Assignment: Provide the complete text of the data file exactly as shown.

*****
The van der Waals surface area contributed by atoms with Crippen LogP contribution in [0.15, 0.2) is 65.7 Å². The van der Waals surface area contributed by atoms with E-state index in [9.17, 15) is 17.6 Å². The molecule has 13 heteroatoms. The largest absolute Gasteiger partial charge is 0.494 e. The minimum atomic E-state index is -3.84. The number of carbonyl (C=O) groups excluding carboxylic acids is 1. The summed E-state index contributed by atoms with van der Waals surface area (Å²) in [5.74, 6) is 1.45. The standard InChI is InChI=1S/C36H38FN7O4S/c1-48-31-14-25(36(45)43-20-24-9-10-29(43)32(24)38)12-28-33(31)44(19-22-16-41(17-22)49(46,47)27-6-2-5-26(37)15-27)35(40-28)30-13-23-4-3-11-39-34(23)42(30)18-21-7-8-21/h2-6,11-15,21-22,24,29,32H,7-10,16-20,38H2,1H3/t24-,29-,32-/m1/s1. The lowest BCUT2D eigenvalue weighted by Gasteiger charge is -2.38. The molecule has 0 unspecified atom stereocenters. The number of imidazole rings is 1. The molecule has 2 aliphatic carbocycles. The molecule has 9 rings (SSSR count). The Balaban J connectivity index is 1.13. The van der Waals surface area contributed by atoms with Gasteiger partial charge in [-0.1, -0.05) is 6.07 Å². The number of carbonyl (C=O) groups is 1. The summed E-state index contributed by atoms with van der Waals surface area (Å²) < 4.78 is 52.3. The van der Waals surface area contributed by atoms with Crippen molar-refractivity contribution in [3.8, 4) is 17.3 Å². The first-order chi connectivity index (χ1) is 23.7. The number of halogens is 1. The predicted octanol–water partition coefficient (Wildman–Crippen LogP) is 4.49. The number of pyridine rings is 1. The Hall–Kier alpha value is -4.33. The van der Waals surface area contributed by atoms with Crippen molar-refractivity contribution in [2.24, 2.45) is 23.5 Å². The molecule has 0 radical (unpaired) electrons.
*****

The van der Waals surface area contributed by atoms with Crippen LogP contribution in [0.15, 0.2) is 65.7 Å². The van der Waals surface area contributed by atoms with E-state index in [9.17, 15) is 17.6 Å². The molecule has 13 heteroatoms. The largest absolute Gasteiger partial charge is 0.494 e. The minimum atomic E-state index is -3.84. The number of carbonyl (C=O) groups excluding carboxylic acids is 1. The summed E-state index contributed by atoms with van der Waals surface area (Å²) in [5.74, 6) is 1.45. The standard InChI is InChI=1S/C36H38FN7O4S/c1-48-31-14-25(36(45)43-20-24-9-10-29(43)32(24)38)12-28-33(31)44(19-22-16-41(17-22)49(46,47)27-6-2-5-26(37)15-27)35(40-28)30-13-23-4-3-11-39-34(23)42(30)18-21-7-8-21/h2-6,11-15,21-22,24,29,32H,7-10,16-20,38H2,1H3/t24-,29-,32-/m1/s1. The lowest BCUT2D eigenvalue weighted by Gasteiger charge is -2.38. The molecule has 0 unspecified atom stereocenters. The number of imidazole rings is 1. The molecule has 2 aliphatic carbocycles. The molecule has 9 rings (SSSR count). The Balaban J connectivity index is 1.13. The van der Waals surface area contributed by atoms with Gasteiger partial charge in [-0.1, -0.05) is 6.07 Å². The number of carbonyl (C=O) groups is 1. The summed E-state index contributed by atoms with van der Waals surface area (Å²) < 4.78 is 52.3. The van der Waals surface area contributed by atoms with Crippen molar-refractivity contribution in [3.8, 4) is 17.3 Å². The first-order chi connectivity index (χ1) is 23.7. The number of halogens is 1. The predicted octanol–water partition coefficient (Wildman–Crippen LogP) is 4.49. The number of pyridine rings is 1. The Hall–Kier alpha value is -4.33. The van der Waals surface area contributed by atoms with Crippen molar-refractivity contribution in [2.24, 2.45) is 23.5 Å². The molecule has 0 radical (unpaired) electrons.